Child tooth decay in Sunderland is almost double the national average, it has been revealed.
Sunderland City Council’s director of public health said it was “appalling” that it affected 40% of five-year-olds.
Gillian Gibson told councillors it was a “serious problem” linked to health inequalities.
Her report to the council said child tooth decay in the city was significantly higher than the England average of 24.8%.
“Although our concerns about dental health are about the whole population, we’re particularly concerned about children,” she said.
The survey of 141 children aged five in 2014-15 also showed 4.8% had need to have at least one tooth removed and 8.3% had suffered a dental abscess, compared to England averages of 2.5% and 1.4% respectively.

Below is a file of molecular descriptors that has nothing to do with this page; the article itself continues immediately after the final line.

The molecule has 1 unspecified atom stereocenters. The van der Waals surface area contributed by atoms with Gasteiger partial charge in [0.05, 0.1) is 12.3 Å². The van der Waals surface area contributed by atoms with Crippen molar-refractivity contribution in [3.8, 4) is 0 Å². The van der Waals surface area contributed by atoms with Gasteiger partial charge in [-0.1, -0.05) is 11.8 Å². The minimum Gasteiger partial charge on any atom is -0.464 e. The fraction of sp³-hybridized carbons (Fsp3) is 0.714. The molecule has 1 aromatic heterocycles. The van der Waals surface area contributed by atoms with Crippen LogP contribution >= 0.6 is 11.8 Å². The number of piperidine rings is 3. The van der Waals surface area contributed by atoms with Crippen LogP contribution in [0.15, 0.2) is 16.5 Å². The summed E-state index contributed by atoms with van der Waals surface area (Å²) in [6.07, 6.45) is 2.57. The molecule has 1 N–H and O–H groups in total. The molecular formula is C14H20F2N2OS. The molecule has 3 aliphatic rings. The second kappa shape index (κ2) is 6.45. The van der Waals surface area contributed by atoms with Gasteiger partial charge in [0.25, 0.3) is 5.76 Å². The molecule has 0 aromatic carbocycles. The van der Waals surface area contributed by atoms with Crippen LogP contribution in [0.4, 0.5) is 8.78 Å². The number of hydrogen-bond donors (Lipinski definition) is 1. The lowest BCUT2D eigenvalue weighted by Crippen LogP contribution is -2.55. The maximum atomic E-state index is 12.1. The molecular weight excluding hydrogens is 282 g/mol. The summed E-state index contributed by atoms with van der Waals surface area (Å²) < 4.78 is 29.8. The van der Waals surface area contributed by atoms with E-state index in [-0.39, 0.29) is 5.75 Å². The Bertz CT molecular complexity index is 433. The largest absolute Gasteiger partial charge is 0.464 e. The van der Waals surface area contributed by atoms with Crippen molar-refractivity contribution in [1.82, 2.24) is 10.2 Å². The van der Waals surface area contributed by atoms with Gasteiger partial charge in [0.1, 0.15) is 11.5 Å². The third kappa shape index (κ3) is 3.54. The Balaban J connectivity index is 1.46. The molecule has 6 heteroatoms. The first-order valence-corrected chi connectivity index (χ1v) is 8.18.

The abscess statistic had left dental colleagues “shocked”, Ms Gibson said.
The council’s public health team said it was working on an action plan to tackle poor oral health.
Councillors were told artificial water fluoridation could help improve oral health and that neighbouring Durham County Council was exploring the idea.
Sunderland has been invited to take part in the feasibility study.